Blaming your nation’s woes on George Soros is becoming something of a cottage industry in Central and Eastern Europe. In recent weeks, both the Hungarian and Romanian governments have ramped up their anti-Soros rhetoric in an attempt to deflect from their own failings. Such a tactic, however, can only last so long.

Published in Eastern Europe

In less than a year time Mexico will have its presidential election and the country may well elect leftist Andrés Manuel López Obrador (AMLO) as its new president. AMLO faces a weakened ruling party and a deeply divided National Action Party (PAN).

Published in Americas

Populism leaves its supporters spellbound, but it’s not sustainable. It’s a powerful explosive charge that sends taboo and politically incorrect, yet critical, subjects flying on to the discussion table. But politics and governance need the persistent drive of a steadily running engine with a set direction to achieve the promised goals.

Published in Europe

Throughout the most of human evolution both progress as well as its horizontal transmission was extremely slow, occasional and tedious a process. Well into the classic period of Alexander the Macedonian and his glorious Alexandrian library, the speed of our knowledge transfers – however moderate, analogue and conservative – was still always surpassing snaillike cycles of our breakthroughs. When our sporadic breakthroughs finally turned to be faster than the velocity of their infrequent transmissions – that very event marked a point of our departure.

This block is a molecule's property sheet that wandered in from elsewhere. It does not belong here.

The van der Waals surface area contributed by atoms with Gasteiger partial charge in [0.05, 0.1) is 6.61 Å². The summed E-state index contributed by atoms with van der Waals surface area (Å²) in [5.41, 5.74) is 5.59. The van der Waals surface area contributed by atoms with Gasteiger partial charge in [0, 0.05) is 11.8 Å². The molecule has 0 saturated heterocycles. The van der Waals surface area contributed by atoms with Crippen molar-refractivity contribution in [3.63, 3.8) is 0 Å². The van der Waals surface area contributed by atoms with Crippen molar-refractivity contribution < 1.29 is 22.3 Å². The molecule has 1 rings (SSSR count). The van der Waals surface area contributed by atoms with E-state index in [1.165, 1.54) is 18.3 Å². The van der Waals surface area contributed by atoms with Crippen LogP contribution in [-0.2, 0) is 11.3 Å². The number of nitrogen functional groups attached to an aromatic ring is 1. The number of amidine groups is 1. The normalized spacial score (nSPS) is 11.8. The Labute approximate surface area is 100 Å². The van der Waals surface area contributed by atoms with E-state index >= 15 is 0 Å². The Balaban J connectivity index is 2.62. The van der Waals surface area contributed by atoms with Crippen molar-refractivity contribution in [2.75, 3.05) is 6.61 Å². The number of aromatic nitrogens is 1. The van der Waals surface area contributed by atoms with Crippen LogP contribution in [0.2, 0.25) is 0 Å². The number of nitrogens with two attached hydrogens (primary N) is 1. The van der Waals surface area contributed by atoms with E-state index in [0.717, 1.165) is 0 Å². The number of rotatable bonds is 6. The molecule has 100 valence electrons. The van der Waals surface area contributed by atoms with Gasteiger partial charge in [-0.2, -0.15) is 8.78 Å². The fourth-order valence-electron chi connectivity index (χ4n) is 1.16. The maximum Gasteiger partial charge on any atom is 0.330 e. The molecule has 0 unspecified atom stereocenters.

Published in Economy
S
ince the election victory of Donald Trump, many have tirelessly talked about populism. It is not a first appearance. This phenomenon has been recently experienced in Latin America, it has also been the spirit of the interwar period of fascism in Europe and it has happened in Russia in 1917. In fact, it has happened many times, in many different places.

Published in Americas
J
acksonian school of thought is winning today in U.S. The starkest indicator of that is that the President of the U.S. is Donald Trump. As opposed to other three major schools (Wilsonian, Hamiltonian and Jeffersonian) Jacksonians are in the vanguard of American populism and promote isolationism in the global affairs of the U.S. The problem with that lies in the fact that after more than seven decades of U.S. foreign policy shaped by the Wilsonian and Hamiltonian schools of thought, sudden withdrawal to isolationism may bring the undesired result to Jacksonians -- war.

Published in Americas

Hitler didn’t steal power, his people voted for him, and then he destroyed his people… Crisis provokes fear…that is the risk. In times of crisis we lack judgment.”–Pope Francis

R
ecently Pope Francis has drawn a startling parallel between the rise of populism on both sides of the Atlantic, with its leaders promising a restoration of national identity and wholeness (e.g., Le Pen or Trump), and the rise of the Nazis some 80 years ago.

Published in Americas
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